Sidelining The Season: Christian Social Media Posts Gone Wrong

Photo by Jessica Lynn Lewis on

The Christmas Season, if you consider that the song “Twelve Days Of Christmas” runs from December 25th through January 6th (which means we’re still in the Christmas Season, even in January 2022), has brought all kinds of social media outpouring from citizens worldwide who enjoy commemorating the holiday. In the case of some, social media has allowed Christians, in particular, to continue “debating” each other, at a time when they celebrate Jesus, “the prince of peace.”

I encountered this debating attitude on social media among fellow Christians that I follow, both family and friends, and was disturbed to find social media posts that go so far as to “sideline the season” with their brief words about the Christmas holiday.

Before I get started, let me say that I don’t think either of these individuals meant to sideline Christmas, but the words they shared on social media did something they didn’t intend to do — and said something they didn’t intend to say.

But, instead of fumbling over what I think these individuals mean, perhaps it’s best to let their words reveal themselves. So without further ado, let’s take a look at these two brief social media posts that sideline the season.

jesus isn’t a baby in a manger anymore: the social media post that sidelines the “Christ” in “Christmas”

Image Credit: Tony Evans

First on the list of social media posts sidelining the season is the above photo, with the face of a lion and the words, “He’s not a baby in a manger anymore.” To be sure, I didn’t get this from Tony Evans (the famous preacher and writer that we all know and respect), but to avoid giving away the particular individuals who did post this, I credited the image above from Tony Evans.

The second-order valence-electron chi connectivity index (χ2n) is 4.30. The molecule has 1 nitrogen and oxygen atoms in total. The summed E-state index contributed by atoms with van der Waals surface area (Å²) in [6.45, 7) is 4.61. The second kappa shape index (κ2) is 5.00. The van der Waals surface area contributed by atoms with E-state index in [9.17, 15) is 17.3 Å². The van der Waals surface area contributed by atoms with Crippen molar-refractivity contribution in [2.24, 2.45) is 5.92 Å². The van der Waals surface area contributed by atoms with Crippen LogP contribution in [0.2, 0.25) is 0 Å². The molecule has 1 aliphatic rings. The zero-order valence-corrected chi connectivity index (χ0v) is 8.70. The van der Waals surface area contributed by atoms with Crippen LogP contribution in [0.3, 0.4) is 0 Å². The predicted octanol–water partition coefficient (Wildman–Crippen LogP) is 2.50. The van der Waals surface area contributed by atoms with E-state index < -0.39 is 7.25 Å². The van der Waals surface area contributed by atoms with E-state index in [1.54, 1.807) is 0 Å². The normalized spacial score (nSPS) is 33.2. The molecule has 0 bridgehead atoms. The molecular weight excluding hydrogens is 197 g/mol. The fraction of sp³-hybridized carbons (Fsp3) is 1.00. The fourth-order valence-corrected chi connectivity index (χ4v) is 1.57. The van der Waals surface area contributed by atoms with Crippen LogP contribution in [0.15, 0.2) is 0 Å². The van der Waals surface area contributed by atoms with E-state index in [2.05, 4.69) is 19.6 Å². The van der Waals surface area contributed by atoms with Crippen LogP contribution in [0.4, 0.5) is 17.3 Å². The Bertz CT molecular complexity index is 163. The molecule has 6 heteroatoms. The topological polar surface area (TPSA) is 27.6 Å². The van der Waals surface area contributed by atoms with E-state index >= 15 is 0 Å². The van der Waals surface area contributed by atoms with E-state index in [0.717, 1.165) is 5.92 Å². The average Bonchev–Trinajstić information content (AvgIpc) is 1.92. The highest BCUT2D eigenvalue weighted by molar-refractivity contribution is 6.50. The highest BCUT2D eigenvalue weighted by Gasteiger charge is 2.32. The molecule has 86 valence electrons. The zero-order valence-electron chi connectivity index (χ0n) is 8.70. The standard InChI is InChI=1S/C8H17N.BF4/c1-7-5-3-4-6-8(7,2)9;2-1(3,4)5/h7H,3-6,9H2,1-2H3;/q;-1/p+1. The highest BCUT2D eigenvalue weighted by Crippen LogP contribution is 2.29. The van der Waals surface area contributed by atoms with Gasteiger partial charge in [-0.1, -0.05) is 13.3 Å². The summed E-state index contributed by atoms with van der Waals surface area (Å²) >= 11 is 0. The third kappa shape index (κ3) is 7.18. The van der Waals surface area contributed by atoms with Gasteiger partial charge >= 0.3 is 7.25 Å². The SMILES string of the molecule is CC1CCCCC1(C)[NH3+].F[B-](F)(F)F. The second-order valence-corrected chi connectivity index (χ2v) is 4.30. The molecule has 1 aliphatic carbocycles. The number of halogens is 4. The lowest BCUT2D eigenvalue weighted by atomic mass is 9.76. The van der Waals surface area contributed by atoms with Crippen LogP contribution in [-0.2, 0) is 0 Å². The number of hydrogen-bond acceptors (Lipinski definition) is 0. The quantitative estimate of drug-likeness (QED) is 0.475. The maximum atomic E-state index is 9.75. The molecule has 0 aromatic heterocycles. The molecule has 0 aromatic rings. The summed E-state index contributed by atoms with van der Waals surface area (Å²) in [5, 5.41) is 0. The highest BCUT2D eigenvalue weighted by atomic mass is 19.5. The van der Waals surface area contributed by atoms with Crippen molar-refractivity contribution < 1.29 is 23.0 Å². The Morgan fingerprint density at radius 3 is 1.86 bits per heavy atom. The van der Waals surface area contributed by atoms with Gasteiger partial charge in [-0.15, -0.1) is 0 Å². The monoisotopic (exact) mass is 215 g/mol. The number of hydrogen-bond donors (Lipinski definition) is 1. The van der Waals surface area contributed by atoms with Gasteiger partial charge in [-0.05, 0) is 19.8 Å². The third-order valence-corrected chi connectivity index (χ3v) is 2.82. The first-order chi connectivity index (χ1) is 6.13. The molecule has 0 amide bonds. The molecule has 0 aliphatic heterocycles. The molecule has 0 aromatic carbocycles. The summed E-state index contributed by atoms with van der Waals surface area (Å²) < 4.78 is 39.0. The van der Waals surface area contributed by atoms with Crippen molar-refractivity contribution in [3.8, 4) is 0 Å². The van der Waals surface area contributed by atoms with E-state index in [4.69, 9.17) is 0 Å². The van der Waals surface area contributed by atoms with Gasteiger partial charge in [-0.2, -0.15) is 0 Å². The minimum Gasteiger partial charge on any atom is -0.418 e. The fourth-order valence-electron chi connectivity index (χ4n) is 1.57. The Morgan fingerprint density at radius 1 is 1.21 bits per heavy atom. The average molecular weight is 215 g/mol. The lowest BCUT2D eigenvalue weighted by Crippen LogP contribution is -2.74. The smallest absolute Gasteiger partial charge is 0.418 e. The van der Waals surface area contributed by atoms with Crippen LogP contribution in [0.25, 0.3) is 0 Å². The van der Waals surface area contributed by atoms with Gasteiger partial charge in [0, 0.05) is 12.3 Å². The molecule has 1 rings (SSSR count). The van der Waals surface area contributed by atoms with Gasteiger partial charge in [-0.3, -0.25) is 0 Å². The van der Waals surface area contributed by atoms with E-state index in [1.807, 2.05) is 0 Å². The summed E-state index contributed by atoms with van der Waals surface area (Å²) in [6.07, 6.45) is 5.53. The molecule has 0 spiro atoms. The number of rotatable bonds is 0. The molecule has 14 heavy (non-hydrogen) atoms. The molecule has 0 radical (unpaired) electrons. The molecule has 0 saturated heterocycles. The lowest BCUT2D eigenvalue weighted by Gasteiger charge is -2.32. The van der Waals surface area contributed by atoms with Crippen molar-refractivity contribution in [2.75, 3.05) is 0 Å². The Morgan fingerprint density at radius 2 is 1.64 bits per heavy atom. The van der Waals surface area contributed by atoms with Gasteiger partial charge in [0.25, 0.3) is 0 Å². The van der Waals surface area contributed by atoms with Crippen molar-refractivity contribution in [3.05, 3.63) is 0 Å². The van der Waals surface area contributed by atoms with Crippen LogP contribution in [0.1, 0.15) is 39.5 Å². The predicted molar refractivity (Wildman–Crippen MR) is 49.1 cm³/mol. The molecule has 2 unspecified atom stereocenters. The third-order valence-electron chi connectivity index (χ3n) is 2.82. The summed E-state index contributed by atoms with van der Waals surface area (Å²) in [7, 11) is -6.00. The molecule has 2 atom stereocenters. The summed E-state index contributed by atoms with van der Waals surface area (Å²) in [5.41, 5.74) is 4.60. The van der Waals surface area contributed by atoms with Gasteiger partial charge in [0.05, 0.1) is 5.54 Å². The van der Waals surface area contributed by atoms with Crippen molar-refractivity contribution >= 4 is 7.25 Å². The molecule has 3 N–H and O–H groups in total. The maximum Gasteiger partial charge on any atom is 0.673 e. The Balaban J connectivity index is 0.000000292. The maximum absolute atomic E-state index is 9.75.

on one hand, the statement is true

Now, the image does make a good point: Jesus was a baby in a manger at one time, emphasis on the word “was.” But, as my sister once said in a poem she wrote years ago, “What He was He is no more.” Jesus was a baby but now He’s our Savior, our Lord, who died on the cross for our sins. A baby in a manger couldn’t die and save mankind from the wages of its sin; Jesus died for our sins. He’s anything but a baby in a manger. You and I were once babies, but we’re no longer tiny people.

on the other hand, the statement is sidelining the season

Jesus was a baby, now He’s our Savior, our Lord, the Lion of Judah, the spotless Lamb of God slain for the sins of the world. But, what purpose does this post serve when shared on social media? If you consider that some I know shared this post at Christmastime, it just seems contrary to the season at hand and the reason we celebrate Christmas.

What do we celebrate at Christmas? Our Lord and Savior, Jesus Christ. And what about Christ do we celebrate? We don’t celebrate His death and resurrection at Christmas because we celebrate His atonement and resurrection at SonRise (some call it Easter) in April. There’s an entire series titled “Why We Don’t Celebrate Easter” that you should check out here at the site.

At Christmas, we celebrate His coming, His advent, Jesus’ birth. We celebrate He was born of the virgin Mary, that He was laid in a manger because “there was no room for Him in the inn” (Luke 2:7). That shepherds were in the fields keeping watch over their flock by night when the angels appeared to them and gave them the news to tell far and wide that “the Savior, which is Christ the Lord” had been born in Bethlehem, the City of David. We celebrate that our Lord and Savior, the spotless Lamb of God, was “wrapped in swaddling cloths and laid in a manger.”

So, when someone posts an image with the words “He’s not a baby in a manger anymore,” what are they really saying? Sure, Christians could say, “Well, we want people to worship all that He is; He’s not just a baby in a manger, and He’s not in the manger anymore.”

True, Jesus isn’t in the manger anymore; He isn’t on the Cross, either, but do we not celebrate His death and resurrection? We don’t stop speaking of His death and resurrection because He rose from the dead. According to Scripture, our Lord Jesus, on the same night in which He was betrayed, told the disciples to celebrate the Lord’s Supper: “do this in remembrance of Me,” Jesus said regarding the bread and the cup (1 Corinthians 11:24-25).

And the apostle Paul says that, “as often as you eat this bread and drink this cup, you proclaim the Lord’s death till He comes” (1 Corinthians 11:26, NKJV). Holy Communion, the Lord’s Supper, is a sacred institution that Christians observe because the Lord told us to remember His death.

In the same way, we don’t stop celebrating Jesus’ coming and birth because He isn’t a baby anymore.